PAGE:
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Something for Everyone: first film on the continent

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Difficulties in the 1970s
Walter Lassally Film-maker
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It was in the 70s that things started to change fairly drastically. And as I wrote in my book, "Itinerant Cameraman", which was published in 1985- in the 1970s the road from the studio floor to the cinema, seems to have turned from a reasonably smooth highway into something of an obstacle course. Of the 12 films that I shot between 1971 and 1977, two were not released, one was left incomplete, one was kept on the shelf for three years before being released as a second feature under another title, and two were taken away from their directors and re-cut, with disastrous results artistically as well as at the box office. That's 50% of my output, rather a depressing outcome of seven years' work. Furthermore, many projects collapsed altogether, but that wasn't only in the 70s.

Born in Germany, cinematographer Walter Lassally (1926-2017) was best known for his Oscar-winning work on 'Zorba the Greek'. He was greatly respected in the film industry for his ability to take the best of his work in one area and apply it to another, from mainstream to international art films to documentary. He was associated with the Free Cinema movement in the 1950s, and the British New Wave in the early 1960s. In 1987 he published his autobiography called 'Itinerant Cameraman'.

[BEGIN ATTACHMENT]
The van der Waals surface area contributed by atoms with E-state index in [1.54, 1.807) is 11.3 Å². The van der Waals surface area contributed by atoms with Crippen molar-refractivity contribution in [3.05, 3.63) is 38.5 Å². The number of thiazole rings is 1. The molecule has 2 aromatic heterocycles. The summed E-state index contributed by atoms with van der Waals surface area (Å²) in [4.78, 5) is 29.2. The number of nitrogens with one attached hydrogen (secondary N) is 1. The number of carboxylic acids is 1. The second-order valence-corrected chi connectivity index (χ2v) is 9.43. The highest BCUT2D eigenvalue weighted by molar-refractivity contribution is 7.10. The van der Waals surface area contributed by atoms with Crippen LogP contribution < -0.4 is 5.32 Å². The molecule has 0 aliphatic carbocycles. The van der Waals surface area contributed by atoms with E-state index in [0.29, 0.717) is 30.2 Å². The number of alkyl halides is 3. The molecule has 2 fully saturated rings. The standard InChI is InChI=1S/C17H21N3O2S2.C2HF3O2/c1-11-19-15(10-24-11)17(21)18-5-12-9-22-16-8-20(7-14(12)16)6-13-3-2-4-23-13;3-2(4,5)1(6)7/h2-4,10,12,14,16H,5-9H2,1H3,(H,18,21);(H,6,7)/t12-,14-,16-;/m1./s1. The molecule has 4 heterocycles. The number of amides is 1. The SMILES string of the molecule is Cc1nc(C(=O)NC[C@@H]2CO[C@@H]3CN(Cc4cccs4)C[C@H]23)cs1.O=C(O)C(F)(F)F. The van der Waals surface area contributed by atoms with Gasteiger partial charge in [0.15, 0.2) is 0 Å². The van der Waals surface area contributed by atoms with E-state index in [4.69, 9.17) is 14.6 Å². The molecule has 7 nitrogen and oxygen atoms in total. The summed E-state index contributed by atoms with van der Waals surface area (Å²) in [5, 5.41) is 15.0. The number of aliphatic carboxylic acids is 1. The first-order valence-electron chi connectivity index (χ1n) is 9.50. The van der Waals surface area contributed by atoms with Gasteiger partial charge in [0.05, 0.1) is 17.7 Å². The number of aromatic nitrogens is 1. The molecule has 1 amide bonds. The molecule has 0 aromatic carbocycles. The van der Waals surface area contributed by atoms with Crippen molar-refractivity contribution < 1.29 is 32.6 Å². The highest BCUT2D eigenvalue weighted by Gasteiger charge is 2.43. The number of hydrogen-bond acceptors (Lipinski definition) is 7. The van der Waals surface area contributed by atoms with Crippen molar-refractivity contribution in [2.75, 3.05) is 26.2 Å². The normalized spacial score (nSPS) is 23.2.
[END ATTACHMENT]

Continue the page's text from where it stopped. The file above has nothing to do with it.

Listeners: Peter Bowen

Peter Bowen is a Canadian who came to Europe to study and never got round to heading back home. He did his undergraduate work at Carleton University (in Biology) in Ottawa, and then did graduate work at the University of Western Ontario (in Zoology). After completing his doctorate at Oxford (in the Department of Zoology), followed with a year of postdoc at the University of London, he moved to the University's newly-established Audio-Visual Centre (under the direction of Michael Clarke) where he spent four years in production (of primarily science programs) and began to teach film. In 1974 Bowden became Director of the new Audio-Visual Centre at the University of Warwick, which was then in the process of introducing film studies into the curriculum and where his interest in the academic study of film was promoted and encouraged by scholars such as Victor Perkins, Robin Wood, and Richard Dyer. In 1983, his partner and he moved to Greece, and the following year he began to teach for the University of Maryland (European Division), for which he has taught (and continues to teach) biology and film courses in Crete, Bosnia, and the Middle East.

Duration: 52 seconds

Date story recorded: June 2004

Date story went live: 24 January 2008